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A state reptile is a species of lizard, snake, alligator, terrapin, tortoise or turtle officially adopted by one of the American states. The reptile is found in the state, although not necessarily in abundance or throughout it. Only about half of American states have a reptile state symbol, although most have an official motto, nickname, flower and insect. All 50 states have adopted a state bird and tree. For a reptile to be considered by a state, it must first be proposed in a bill before it can be approved by the legislature and officially adopted.
Minnesota's unofficial state reptile is the Blanding's turtle, which is considered an endangered species. Minnesota makes conservation and protection efforts to help keep the species from being eliminated. Although the Blanding's turtle was proposed in 1998 as the state's reptile, it wasn't officially adopted.
States that have officially chosen turtles include Alabama, Colorado, Florida, Kansas, Michigan, New York, North Carolina, South Carolina and Tennessee. Like Louisiana, the American alligator is Florida's official state reptile; the loggerhead sea turtle, which is also South Carolina's choice, is its saltwater selection. North Carolina and Tennessee share the Eastern box turtle as their states' official reptile. Colorado and Michigan share the painted turtle. Alabama's state turtle is the red-bellied variety, while Kansas claims the ornate box turtle and New York has the snapping turtle.
The tortoise is a species of turtle that tends to prefer drier habitats. Whereas many turtles like to live in damp areas, yet are versatile, most US tortoises prefer dry, hot, sandy terrain. The desert tortoise, which is the state reptile of California and Nevada, is one of these tortoises. Another is Georgia's official reptile, the gopher tortoise, that prefers a sunny climate and dry, sandy soil.
The terrapin is another turtle species that typically prefers a different environment. Maryland's state reptile is the diamondback terrapin. This type of turtle spends most of its life in coastal swamp waters.
Snakes are the state reptiles for four states. Two species of rattlesnake, the ridge-nosed for Arizona and the timber for West Virginia, are state reptiles. Ohio has officially adopted the black racer snake as its reptile, while Massachusetts' state reptile is the garter snake.
Both Texas and Wyoming have the horned toad, which is actually a lizard, as their state reptile. The "horned" part of the name refers to the spines on the reptile's back. The "toad" refers to the round mid-section of this lizard that is a member of the iguana family. New Mexico's state reptile is the whiptail lizard, while the Eastern collared lizard is Oklahoma's official choice.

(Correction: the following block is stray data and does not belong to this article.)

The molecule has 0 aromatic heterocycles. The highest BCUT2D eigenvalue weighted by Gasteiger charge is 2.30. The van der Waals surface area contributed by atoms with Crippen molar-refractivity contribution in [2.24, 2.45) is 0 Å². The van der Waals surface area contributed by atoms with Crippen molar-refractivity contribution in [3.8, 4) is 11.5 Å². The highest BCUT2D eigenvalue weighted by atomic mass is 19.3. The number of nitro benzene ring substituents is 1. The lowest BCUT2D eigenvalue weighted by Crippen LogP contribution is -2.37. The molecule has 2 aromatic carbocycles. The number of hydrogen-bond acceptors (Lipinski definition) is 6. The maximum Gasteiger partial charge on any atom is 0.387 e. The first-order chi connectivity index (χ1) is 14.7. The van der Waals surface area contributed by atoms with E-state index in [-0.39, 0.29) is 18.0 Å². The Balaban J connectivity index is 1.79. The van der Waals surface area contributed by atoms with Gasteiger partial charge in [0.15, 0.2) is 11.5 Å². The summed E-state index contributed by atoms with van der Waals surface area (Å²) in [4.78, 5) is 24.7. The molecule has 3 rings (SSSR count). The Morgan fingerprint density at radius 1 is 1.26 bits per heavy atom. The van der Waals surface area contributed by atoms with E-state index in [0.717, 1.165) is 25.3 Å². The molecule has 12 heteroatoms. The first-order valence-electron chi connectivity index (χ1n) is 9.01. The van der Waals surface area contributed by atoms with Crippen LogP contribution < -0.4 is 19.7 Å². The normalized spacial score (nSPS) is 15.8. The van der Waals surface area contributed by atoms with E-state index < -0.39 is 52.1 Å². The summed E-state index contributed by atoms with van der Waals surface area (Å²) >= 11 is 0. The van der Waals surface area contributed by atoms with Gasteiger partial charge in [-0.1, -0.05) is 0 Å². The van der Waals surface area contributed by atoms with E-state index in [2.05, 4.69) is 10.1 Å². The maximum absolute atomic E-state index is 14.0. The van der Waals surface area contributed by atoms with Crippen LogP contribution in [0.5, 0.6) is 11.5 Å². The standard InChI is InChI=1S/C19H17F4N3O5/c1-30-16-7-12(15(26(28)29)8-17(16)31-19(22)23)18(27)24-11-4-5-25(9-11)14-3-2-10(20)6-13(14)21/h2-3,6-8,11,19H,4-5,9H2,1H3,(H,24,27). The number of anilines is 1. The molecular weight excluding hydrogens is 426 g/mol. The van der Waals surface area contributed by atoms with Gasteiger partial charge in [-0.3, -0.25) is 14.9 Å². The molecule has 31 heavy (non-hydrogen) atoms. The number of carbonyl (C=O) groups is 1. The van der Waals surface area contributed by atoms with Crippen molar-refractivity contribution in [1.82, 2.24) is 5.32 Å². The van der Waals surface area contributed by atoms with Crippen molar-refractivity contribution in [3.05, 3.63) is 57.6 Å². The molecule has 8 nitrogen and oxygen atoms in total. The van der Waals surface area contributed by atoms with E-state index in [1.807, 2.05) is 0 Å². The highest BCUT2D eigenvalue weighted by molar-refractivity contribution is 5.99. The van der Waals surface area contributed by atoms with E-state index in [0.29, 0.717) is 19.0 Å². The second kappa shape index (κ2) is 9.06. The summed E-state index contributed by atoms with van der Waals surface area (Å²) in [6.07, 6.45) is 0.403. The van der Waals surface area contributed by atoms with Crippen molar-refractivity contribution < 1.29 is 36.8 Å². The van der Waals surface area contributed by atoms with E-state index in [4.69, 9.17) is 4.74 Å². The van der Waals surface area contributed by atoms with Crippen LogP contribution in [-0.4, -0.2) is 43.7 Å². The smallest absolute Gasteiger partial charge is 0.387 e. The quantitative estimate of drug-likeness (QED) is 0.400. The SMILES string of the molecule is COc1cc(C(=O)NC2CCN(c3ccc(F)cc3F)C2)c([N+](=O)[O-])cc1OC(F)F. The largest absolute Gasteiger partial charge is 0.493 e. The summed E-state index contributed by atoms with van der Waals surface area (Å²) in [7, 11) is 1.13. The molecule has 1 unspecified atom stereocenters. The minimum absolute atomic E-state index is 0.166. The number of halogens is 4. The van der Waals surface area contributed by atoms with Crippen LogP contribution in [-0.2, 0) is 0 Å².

Frequently Asked Questions
What is the purpose of having a state reptile?
Designating a state reptile serves to recognize a species that has significance to a particular state, whether through its prevalence, its role in the state's ecosystem, or its cultural importance. It's a form of state symbol, akin to a state flower or bird, that helps promote awareness of the region's natural heritage and can also draw attention to conservation efforts for that species or its habitat.
How is a state reptile chosen?
A state reptile is typically chosen through a legislative process. It often starts with a proposal, which can be influenced by public opinion, educational campaigns, or interest from specific groups such as schools or wildlife organizations. The proposal is then debated and must pass through the state's legislative body, similar to other laws, before being officially designated by the governor's signature.
Which state was the first to designate a state reptile, and what is it?
The first state to designate an official state reptile was Maryland in 1975, choosing the Diamondback Terrapin (Malaclemys terrapin). This selection highlights the terrapin's ecological importance as a native species to the brackish coastal tidal marshes of the eastern and southern United States, particularly in the Chesapeake Bay area.
Are state reptiles protected by law?
While being designated as a state reptile does not automatically confer legal protection, it can raise public awareness and support for the species, which may lead to conservation actions. Some state reptiles may already be protected under federal or state laws if they are considered threatened or endangered. For example, the Desert Tortoise (Gopherus agassizii), the state reptile of California and Nevada, is federally listed as threatened under the Endangered Species Act.
Can a state have more than one state reptile?
Typically, states choose only one official state reptile. However, there is no rule preventing a state from designating more than one if there is a compelling reason to do so. The designation is a symbolic act, and the criteria can vary based on the state's legislative decisions and the unique natural history of the region.